Floyd Lee Galpin, 64, a retired senior engineer and Public Health Service captain who was an expert at the Environmental Protection Agency on the disposal of radioactive waste, died of cancer Dec. 5 at his Derwood home.
Mr. Galpin, who retired in 1993, directed EPA's national program for radiation monitoring and assessment and issued the first EPA reports on the radioactive state of the environment.
He was born in Iowa and raised in Brainerd, Minn. He was a graduate of the University of Oklahoma, where he also received a master's degree in civil engineering. He did graduate work in public health at the University of Michigan.
He served as a chemical corps officer in the Army.
Mr. Galpin began his career with the Oklahoma health department and joined the Public Health Service in 1963. He was assigned to the National Center for Radiological Health, in what was then the Department of Health, Education and Welfare.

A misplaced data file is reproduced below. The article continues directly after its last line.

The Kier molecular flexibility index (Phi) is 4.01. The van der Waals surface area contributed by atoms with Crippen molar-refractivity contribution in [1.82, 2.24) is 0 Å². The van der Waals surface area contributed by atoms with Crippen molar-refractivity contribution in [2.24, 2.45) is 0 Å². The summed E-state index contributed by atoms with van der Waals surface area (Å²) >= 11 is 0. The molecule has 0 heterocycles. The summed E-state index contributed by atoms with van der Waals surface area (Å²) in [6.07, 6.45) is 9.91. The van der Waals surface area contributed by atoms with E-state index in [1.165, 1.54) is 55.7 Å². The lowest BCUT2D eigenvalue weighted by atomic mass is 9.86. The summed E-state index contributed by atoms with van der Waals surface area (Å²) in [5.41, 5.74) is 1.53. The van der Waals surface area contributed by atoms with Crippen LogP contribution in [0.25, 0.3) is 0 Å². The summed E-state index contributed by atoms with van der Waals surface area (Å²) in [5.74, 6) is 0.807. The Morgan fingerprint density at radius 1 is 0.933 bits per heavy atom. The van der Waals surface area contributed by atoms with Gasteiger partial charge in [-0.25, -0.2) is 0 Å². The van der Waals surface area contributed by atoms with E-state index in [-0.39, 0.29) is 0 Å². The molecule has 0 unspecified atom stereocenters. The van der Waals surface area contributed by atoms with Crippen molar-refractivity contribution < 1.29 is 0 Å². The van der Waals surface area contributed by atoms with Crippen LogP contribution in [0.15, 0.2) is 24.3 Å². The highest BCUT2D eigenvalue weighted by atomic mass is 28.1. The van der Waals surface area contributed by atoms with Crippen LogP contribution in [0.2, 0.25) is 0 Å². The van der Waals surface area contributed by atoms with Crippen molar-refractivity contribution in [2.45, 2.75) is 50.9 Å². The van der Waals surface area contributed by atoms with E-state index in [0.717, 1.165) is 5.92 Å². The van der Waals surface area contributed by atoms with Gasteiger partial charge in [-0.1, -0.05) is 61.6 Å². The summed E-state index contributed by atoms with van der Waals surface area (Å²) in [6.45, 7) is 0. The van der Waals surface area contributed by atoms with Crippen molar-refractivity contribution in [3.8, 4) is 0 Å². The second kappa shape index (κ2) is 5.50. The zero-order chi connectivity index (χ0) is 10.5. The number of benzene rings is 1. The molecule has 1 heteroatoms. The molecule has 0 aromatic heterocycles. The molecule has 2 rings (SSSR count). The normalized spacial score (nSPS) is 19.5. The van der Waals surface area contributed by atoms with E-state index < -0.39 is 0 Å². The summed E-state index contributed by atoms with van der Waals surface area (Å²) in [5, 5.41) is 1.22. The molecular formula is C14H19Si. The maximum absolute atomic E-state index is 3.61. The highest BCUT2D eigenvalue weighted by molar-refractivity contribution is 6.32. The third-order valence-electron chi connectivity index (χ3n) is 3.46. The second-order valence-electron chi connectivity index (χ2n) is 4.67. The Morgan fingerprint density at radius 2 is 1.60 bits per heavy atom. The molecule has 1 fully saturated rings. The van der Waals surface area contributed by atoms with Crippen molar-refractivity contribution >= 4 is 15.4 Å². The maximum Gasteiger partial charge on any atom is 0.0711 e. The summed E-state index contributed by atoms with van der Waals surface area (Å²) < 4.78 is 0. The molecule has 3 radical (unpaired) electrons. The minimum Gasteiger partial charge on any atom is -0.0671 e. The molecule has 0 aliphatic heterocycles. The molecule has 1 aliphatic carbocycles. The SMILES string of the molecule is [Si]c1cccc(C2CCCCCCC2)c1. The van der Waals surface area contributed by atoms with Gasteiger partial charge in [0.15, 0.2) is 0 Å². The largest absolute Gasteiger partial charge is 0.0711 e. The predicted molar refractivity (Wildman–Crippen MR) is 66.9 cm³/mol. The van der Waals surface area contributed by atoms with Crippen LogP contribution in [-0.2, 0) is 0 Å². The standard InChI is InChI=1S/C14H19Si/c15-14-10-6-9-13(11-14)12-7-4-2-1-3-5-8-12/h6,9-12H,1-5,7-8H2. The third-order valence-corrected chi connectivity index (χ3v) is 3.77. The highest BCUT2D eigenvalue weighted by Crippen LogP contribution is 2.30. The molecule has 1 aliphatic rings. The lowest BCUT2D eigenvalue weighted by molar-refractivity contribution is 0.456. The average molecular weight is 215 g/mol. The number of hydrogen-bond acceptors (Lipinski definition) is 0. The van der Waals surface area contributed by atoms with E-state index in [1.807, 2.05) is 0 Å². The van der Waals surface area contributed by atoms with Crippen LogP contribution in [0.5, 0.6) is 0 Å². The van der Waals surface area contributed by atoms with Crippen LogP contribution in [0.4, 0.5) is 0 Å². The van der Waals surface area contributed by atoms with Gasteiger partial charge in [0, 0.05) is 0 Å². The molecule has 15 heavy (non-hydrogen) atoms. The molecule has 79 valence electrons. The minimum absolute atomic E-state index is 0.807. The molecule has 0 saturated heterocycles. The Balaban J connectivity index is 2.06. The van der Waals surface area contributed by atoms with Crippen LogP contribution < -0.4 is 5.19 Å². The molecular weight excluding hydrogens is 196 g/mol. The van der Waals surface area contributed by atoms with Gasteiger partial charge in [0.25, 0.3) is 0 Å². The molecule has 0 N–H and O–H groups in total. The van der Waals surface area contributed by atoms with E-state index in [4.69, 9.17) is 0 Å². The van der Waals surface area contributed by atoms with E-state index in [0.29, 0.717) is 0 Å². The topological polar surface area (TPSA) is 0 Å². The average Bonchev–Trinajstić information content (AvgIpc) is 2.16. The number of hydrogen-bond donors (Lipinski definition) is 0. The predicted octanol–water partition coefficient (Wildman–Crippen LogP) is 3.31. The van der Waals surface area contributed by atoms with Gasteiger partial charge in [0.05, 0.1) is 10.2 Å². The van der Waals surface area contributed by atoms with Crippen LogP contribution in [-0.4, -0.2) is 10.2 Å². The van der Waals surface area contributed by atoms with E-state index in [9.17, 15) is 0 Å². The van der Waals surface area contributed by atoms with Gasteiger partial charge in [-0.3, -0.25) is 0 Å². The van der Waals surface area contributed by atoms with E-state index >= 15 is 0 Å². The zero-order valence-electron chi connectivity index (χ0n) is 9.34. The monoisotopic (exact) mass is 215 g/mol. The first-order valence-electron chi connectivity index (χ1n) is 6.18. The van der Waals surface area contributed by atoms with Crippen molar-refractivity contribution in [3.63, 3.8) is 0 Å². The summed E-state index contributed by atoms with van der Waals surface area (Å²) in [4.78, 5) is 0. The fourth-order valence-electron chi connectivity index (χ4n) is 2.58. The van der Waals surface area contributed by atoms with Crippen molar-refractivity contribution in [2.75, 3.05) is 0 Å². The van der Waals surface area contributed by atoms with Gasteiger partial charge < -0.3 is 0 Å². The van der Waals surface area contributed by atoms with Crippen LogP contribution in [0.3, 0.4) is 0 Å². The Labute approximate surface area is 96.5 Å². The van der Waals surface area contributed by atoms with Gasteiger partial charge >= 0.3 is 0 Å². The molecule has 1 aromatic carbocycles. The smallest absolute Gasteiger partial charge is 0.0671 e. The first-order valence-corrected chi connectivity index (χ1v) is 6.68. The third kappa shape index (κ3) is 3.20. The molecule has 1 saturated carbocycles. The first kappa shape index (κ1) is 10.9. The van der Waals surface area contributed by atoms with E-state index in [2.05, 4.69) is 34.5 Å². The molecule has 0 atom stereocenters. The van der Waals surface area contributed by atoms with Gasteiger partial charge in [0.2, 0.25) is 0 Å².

He switched to EPA when it was created in 1970. After he retired, he managed the Washington office of Rodgers and Associates Engineering Corp.
His honors included the Outstanding Service and Commendation medals of the PHS.
Mr. Galpin was a director of the regional chapter of the Health Physics Society and a member of the American Nuclear Society, the American Conference of Governmental Industrial Hygienists and the Commissioned Officers Association of the PHS.
His marriage to Daryl Galpin ended in divorce.
Survivors include his wife of 22 years, Patricia T. Galpin of Derwood; two daughters from his first marriage, Mona Galpin of Rockville and Brenda L. Fookes of Silver Spring; two stepchildren, Pam Rubin of Poolesville and Daniel Herbert of New Market, Md.; and a grandson.
A son from his first marriage, Steven J. Galpin, died in 1989.